#BlogTour | #BookReview: Wolves in the Dark by Gunnar Staalesen | @OrendaBooks #VargVeum

wolves in the dark cover“PI Varg Veum fights for his reputation, his freedom and his life, when child pornography is found on his computer and he is arrested and jailed. Worse still, his memory is a blank…

Reeling from the death of his great love, Karin, Varg Veum’s life has descended into a self-destructive spiral of alcohol, lust, grief and blackouts.

When traces of child pornography are found on his computer, he’s accused of being part of a paedophile ring and thrown into a prison cell. There, he struggles to sift through his past to work out who is responsible for planting the material… and who is seeking the ultimate revenge.

When a chance to escape presents itself, Varg finds himself on the run in his hometown of Bergen. With the clock ticking and the police on his tail, Varg takes on his hardest – and most personal – case yet.

Chilling, shocking and exceptionally gripping, Wolves in the Dark reaffirms Gunnar Staalesen as one of the world’s foremost thriller writers.”

I am thrilled to welcome you to my stop on the Wolves in the Dark blog tour alongside the lovely Caroline over at Bits About Books.  Wolves in the Dark is the latest in this thrilling series which author, Gunnar Staalesen started writing 40 years ago this year.  I read and reviewed Wolves in the Dark‘s predecessor, Where Roses Never Die a year ago (almost to the day) and I absolutely loved it.  It was an easy five-star read for me and I am still recommending it to readers a year later.  If you missed that review click here for a recap.  So imagine how excited I was to hear Orenda Books was about to publish the latest instalment of the Varg Veum series.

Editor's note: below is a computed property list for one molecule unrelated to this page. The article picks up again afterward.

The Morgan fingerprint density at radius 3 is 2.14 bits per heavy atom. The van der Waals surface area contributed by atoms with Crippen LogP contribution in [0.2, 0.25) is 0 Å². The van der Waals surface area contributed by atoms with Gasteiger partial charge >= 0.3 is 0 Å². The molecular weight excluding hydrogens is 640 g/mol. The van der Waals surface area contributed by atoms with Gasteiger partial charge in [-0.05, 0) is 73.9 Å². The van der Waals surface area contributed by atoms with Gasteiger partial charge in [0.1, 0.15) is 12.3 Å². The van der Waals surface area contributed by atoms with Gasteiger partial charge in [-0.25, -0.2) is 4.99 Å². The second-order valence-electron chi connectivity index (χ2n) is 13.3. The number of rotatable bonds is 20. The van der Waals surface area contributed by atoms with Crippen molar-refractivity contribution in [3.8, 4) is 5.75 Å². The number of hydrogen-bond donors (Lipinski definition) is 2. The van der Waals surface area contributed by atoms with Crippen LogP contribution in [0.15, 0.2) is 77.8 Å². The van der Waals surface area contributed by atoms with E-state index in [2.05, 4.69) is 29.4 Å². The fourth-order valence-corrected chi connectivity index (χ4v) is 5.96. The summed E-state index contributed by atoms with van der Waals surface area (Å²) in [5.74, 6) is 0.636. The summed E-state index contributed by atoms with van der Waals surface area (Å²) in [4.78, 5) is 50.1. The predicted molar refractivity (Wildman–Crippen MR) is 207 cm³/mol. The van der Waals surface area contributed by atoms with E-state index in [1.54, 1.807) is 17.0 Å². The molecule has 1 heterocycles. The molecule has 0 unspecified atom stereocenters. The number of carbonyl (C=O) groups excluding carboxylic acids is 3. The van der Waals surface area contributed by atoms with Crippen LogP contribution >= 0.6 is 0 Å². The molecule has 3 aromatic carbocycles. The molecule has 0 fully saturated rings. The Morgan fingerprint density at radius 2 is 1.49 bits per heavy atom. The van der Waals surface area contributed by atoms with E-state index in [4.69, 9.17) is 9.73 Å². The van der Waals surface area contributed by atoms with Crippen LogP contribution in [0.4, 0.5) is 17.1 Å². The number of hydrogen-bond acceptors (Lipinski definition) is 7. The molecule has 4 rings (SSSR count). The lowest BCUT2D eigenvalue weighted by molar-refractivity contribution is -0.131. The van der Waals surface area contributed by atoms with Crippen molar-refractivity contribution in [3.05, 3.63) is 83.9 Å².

And I was not disappointed.  For those new to this series Varg Veum is a fairly recently bereaved Private Investigator who has fallen prey to the temptations of alcohol and lust. He certainly hasn’t been living a clean life of late but is determined to get a hold of himself and get back on track.  Veum is shocked to discover the police knocking on his door in the early hours and even more aghast when he is arrested for sending and receiving child pornography.  All the evidence points to Varg having some incredibly dark and sickening past times but he knows he’s innocent.  Now all he had to do is prove that before he is charged with one of the most heinous crimes of all…

Varg Veum has such appeal for me.  I do like my main protagonists a little battered and bruised around the edges so he ticks the boxes.  I couldn’t, at the start of the novel, see how Veum was going to get himself out of the fix he was in.  After all, how can he prove he’s innocent when all of the evidence says otherwise and he’s locked in a cell!  I thought the author did an excellent job of working around this problem.  The plot flowed well and didn’t feel at all forced.  I enjoyed how many suspects Veum came up with, those looking for the ultimate revenge on our beleagured PI.  As the list grew I became even more intrigued by Veum than I was previously.  He’s certainly not one to tread lightly when on the hunt for a suspect!